* IHaveManyNames: The Raven King, aka John Uskglass, aka the Black King of the North, aka the nameless slave (from his changeling childhood, though rarely used), etc. This actually figures into the plot when [[spoiler: Strange and Norrell try to magically locate the Raven King but can't figure out which name to use in the spell. Norrell speculates that The Raven King did this on purpose, because names are such an important part of magic. Without his true name, it gets difficult to do anything related to the person you're trying to target.]]
* IKnowYourTrueName: A vital tool for precisely aiming magic at a target. Summoning and curses are two notable examples where knowing a name aids this. [[spoiler: The gentleman's curse on Strange has the side-effect of targeting other English magicians since the faerie did not bother to name Strange in it]]. Norrell also notes that the Raven King may well have deliberately avoided taking a true name in England to avoid this.
** Also, the gentleman with the thistledown hair learns Stephen Black's true name, given by his mother before her DeathInChildbirth, and intends to use it to make Stephen's fortune. [[spoiler: Later, his last trump card to prevent Stephen from destroying him is to say that if Stephen kills him, he'll never know his true name. Stephen is willing to live with this.]]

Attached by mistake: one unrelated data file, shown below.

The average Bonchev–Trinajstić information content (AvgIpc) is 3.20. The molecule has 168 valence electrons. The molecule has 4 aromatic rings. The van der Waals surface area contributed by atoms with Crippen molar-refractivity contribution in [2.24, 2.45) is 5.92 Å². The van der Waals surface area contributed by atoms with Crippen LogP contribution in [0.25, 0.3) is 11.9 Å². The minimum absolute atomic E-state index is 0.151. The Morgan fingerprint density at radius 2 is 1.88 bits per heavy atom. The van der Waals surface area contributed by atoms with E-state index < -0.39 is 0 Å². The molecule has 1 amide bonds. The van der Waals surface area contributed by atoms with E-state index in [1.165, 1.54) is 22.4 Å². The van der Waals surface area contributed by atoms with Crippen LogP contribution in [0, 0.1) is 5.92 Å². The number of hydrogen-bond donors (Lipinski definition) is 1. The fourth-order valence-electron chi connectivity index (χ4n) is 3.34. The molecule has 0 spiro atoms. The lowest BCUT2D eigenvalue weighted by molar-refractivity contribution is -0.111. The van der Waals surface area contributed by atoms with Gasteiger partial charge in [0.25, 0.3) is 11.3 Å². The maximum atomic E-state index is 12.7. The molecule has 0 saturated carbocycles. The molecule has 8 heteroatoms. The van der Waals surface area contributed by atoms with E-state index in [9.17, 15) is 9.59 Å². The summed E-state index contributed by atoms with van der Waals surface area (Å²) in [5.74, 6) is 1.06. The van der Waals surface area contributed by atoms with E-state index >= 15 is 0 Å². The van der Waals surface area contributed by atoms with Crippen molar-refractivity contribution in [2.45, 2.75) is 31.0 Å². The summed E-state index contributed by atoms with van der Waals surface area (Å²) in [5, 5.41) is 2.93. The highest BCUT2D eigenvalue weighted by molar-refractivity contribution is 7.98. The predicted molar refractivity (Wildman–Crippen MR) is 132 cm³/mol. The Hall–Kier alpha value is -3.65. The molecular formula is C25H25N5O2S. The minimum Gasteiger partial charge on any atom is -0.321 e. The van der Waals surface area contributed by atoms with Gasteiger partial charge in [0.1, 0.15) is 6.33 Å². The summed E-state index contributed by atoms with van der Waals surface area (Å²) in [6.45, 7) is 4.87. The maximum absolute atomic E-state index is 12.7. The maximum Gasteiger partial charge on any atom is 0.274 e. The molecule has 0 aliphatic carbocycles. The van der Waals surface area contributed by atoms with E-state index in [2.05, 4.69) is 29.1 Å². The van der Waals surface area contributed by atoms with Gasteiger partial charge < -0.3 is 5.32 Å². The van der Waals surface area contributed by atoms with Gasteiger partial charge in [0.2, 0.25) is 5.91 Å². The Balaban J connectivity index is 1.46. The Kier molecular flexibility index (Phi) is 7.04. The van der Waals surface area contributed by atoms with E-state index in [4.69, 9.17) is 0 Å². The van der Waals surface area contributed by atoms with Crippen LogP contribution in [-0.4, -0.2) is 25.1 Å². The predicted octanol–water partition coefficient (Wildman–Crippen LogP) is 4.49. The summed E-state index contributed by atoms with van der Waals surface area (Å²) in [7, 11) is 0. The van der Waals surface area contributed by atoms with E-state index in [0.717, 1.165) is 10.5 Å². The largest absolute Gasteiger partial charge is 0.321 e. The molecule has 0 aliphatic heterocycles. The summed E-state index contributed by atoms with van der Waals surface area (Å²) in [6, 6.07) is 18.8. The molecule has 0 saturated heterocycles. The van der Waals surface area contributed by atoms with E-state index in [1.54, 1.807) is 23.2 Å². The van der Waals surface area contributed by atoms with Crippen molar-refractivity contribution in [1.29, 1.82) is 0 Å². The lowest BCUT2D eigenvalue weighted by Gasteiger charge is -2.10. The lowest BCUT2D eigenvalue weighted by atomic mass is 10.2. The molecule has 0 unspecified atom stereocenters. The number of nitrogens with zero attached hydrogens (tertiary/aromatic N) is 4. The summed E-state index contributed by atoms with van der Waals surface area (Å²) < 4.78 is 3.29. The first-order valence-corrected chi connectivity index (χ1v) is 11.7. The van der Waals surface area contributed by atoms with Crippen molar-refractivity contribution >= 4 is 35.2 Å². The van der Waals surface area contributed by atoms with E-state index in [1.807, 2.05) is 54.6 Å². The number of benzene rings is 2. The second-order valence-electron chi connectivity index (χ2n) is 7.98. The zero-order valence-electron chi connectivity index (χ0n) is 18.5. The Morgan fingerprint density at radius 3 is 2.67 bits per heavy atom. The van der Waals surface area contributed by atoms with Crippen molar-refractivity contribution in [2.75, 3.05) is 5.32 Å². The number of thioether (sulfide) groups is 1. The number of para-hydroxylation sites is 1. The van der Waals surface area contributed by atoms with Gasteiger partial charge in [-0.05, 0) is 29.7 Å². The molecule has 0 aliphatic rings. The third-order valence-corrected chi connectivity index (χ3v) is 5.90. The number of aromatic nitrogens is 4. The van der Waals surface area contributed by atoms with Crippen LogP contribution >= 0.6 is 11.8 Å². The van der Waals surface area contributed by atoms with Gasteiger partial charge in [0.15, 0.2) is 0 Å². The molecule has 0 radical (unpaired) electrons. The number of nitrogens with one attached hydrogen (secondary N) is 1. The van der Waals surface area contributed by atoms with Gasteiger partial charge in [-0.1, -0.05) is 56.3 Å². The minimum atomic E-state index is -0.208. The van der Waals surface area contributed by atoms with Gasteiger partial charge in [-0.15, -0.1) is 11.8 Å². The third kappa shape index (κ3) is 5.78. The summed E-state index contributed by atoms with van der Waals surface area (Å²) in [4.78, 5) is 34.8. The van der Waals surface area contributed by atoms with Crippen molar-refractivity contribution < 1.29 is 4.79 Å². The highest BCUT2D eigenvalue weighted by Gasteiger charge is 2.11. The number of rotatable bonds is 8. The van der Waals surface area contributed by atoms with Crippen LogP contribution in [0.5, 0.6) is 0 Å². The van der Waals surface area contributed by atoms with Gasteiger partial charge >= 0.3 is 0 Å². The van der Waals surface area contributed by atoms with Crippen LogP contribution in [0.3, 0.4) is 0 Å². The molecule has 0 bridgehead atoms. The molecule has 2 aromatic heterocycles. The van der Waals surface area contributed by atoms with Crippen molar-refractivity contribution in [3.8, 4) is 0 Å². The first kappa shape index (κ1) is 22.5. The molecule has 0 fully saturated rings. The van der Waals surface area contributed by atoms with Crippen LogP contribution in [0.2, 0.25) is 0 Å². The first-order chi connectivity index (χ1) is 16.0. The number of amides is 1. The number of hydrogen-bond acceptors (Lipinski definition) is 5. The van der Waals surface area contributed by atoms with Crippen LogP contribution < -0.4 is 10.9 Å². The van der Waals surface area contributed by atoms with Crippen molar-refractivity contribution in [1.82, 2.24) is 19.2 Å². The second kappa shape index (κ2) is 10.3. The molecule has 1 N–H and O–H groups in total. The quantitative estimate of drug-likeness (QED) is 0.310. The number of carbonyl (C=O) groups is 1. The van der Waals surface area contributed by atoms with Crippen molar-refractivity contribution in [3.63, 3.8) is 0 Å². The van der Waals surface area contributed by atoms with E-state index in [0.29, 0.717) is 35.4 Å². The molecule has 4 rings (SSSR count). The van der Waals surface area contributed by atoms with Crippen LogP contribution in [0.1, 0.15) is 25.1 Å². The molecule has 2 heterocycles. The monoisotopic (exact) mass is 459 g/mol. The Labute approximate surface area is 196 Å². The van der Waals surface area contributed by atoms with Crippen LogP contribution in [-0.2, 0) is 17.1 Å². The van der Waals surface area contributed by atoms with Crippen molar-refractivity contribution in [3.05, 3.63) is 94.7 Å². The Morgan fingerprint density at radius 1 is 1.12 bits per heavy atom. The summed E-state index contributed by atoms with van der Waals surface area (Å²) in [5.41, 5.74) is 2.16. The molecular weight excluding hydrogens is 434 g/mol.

* IllGirl: Emma Wintertowne starts out as this, and things go FromBadToWorse from there.
* InHarmonyWithNature: Apparently what separates the great magicians from the present novices.
* InSpiteOfANail: In spite of the fact that Northern England was formerly a separate country, ruled by a magician-king for 300 years, England and Europe at the time of the novel are almost exactly as they were in history. Sir Creator/WalterScott, Creator/LewisCarroll, Francisco Goya, and Creator/LordByron all show up, and are shown or implied to be just as they were in RealLife.
* TheIngenue: Both Emma and Arabella already have shades of this, but Flora Greysteel ''breathes'' the trope.
* InhumanlyBeautifulRace: Subverted with faeries. It is implied this is a result of their shapeshifting and vanity rather than natural looks.
* InsubstantialIngredients
* ItsAllAboutMe: The gentleman with the thistle-down hair.
--> Stephen thought rapidly. "But his return may have nothing to do with you at all, sir," he offered. "Consider how many enemies he has in England human enemies, I mean. Perhaps he has come back to continue his quarrel with one of them." The gentleman looked doubtful. Any reasoning that did not contain a reference to himself was always difficult for him to follow.
* KarmaHoudini: [[spoiler: Norrell might be trapped in eternal darkness for the foreseeable future, but he really doesn't see this as a punishment, and he is never brought to justice for the horrible things he does to Lady Pole.]]
* KarmicDeath: [[spoiler:Lascelles, though his was more of a Karmic FateWorseThanDeath since he's now trapped into being the Champion of the Castle of the Plucked Eye and Heart, killing challengers until someone kills him; the gentleman with thistle-down hair whose death ultimately ends up making Stephen into a King as he promised]], and Lawrence Strange.